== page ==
I’ve said this in the past, but sometimes I wish that I had a blog no one that I knew read so that I could express myself without fear. When I first began this blog, the challenge I had to overcome was trusting that it was okay to put my thoughts into the open eye of the public. Of course, a level of censorship has to be maintained but I had a really hard time relaxing to the idea that anyone and everyone could read about my inner workings. Granted, I don’t entrust my deepest conflicts or emotions to my blog but one can tell, if only slightly, how i’m feeling.
It turns out I never hid my feelings very well to begin with! (Though i tried with all my might…) But how interesting that by the mere sound of my voice those that are closest to me know immeditaly that i’m distracted by my thoughts, or that I’m feeling lonely, or out of tune, or even that I’m lovely and that my face is glowing. I give up! Why do I try to hide?
I’ve neglected my private journal, which needs to change. I have too many emotions in my body and trying to decipher them all in a public space would not only portray me as a silly ball of whirling confusion and excitement, but it would feel entirely too personal and vulnerable for me.
I love the word vulnerable.
- Susceptible to physical or emotional injury.
- Susceptible to attack: “We are vulnerable both by water and land, without either fleet or army” (Alexander Hamilton).
- Open to censure or criticism; assailable.
I also love to make myself vulnerable, though it has been my greatest challenge in life. It’s rare for me to have the urge… truly rare. But I’m too passionate a person to deny myself the pleasure that comes from making myself “susceptible” if I so feel the desire. Especially since at this point in my life I know that I contain the capacity to accept either outcome vulnerability entails. It’s simple; inside, it feels like a “yes” or a “no.”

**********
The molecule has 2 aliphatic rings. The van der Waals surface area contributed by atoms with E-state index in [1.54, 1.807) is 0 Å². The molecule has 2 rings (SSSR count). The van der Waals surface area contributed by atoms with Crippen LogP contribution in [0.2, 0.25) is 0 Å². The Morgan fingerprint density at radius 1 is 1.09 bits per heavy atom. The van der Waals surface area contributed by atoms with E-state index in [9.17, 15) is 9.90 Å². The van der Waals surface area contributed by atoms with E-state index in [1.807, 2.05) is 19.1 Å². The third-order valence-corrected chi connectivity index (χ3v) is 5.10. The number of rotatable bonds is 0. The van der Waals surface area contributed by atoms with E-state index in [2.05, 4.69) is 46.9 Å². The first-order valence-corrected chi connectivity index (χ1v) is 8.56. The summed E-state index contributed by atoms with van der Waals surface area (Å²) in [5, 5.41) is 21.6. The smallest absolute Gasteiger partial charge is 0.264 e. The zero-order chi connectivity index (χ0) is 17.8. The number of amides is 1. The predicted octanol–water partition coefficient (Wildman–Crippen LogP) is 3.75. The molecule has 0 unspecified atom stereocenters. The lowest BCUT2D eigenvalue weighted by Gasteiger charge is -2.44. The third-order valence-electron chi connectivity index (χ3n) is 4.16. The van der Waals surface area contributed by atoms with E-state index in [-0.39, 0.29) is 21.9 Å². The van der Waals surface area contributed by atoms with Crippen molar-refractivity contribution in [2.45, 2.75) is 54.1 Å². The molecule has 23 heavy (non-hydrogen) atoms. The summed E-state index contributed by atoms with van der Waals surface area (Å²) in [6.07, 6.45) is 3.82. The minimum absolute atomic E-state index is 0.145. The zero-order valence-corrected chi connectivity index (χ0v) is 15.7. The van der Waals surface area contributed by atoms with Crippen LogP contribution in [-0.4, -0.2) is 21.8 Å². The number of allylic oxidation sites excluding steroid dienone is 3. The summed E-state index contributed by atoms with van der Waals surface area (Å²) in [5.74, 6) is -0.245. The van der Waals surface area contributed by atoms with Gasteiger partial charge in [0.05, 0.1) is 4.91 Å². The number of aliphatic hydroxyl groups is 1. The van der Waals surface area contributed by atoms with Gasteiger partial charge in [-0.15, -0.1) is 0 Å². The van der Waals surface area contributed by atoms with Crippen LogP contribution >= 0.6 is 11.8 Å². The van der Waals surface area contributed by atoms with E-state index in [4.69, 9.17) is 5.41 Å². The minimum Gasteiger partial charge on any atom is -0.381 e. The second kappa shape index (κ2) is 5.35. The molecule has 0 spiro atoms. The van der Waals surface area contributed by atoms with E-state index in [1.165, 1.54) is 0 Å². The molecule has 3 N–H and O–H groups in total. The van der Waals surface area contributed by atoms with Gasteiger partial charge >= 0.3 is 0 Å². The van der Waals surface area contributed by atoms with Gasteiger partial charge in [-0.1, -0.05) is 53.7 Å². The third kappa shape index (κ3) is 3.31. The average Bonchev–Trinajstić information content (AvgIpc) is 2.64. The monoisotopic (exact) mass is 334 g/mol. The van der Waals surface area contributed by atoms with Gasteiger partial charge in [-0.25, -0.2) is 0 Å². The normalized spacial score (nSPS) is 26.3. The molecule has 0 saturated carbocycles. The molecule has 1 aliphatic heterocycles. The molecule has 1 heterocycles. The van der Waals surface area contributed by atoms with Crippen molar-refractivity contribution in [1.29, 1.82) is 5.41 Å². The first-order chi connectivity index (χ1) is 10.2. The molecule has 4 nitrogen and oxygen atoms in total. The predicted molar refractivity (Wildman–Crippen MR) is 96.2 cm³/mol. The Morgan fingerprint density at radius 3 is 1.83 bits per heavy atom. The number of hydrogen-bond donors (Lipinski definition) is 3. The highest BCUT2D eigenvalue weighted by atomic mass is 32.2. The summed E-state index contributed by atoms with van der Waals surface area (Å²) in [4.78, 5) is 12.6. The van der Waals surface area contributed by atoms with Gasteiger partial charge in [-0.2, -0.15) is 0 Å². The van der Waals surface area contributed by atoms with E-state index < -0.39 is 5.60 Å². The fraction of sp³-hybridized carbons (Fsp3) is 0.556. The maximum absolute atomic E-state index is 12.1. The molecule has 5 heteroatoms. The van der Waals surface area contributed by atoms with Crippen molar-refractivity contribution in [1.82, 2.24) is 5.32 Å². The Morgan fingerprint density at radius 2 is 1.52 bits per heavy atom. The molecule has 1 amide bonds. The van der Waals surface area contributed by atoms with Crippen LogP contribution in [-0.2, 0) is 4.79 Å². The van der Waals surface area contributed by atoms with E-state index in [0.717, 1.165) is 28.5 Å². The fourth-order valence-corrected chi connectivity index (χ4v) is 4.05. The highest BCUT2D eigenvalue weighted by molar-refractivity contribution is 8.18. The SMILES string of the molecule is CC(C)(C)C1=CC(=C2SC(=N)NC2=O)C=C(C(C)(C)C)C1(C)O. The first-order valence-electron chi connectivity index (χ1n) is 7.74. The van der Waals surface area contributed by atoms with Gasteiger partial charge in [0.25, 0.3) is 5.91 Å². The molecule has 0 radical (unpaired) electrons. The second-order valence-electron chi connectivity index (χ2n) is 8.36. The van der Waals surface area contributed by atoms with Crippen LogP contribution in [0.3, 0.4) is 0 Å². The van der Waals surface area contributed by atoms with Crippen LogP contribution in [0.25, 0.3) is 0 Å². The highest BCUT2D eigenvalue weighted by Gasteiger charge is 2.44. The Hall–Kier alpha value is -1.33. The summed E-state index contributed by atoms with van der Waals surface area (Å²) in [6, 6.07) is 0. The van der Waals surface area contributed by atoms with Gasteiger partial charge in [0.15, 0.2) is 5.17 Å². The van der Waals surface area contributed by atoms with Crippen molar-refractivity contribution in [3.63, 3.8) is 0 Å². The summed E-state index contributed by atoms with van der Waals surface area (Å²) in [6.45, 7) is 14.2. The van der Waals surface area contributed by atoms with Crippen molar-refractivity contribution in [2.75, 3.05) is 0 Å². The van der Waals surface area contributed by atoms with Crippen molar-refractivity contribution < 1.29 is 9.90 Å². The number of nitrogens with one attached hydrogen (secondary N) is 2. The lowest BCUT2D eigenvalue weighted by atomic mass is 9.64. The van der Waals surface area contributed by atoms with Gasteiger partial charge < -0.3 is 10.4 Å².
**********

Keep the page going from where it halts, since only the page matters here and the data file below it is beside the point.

One reason humans tend to need religion is because it’s a “yes” vulnerability. They make themselves susceptible to Allah, or God, or Buddha or Genisha or whatever their god may be. In a certain sense, they give themselves to recieve more in return, but the intitial “leap of faith” is difficult. Difficult, yet rewarding because religion tells them “yes” your vulnerability has been accepted and in return you receive love and fulfillment. The difference in the phenomenon of vulnerability to religion and vulnerability to a person is that people are inconsistent, which is very scary.
My friend told me about her brother and his new fiance. When the girl met his mom for the first time she told her that she’d been on her own, she had her own house, own business, that she was able to stand on her own two feet, and that all she was looking for was someone who could simply love her. Simply? Simple love is also complicated, because if loving were simple we would all have it. But if you look again, perhaps reconsider: love should be simple. And it is. (Her fiance loves her in just that way.)
No stupid games of tugging and loosening heart strings, just vulnerability and acceptance. Consistency and continuity, unconditionally and without restraint.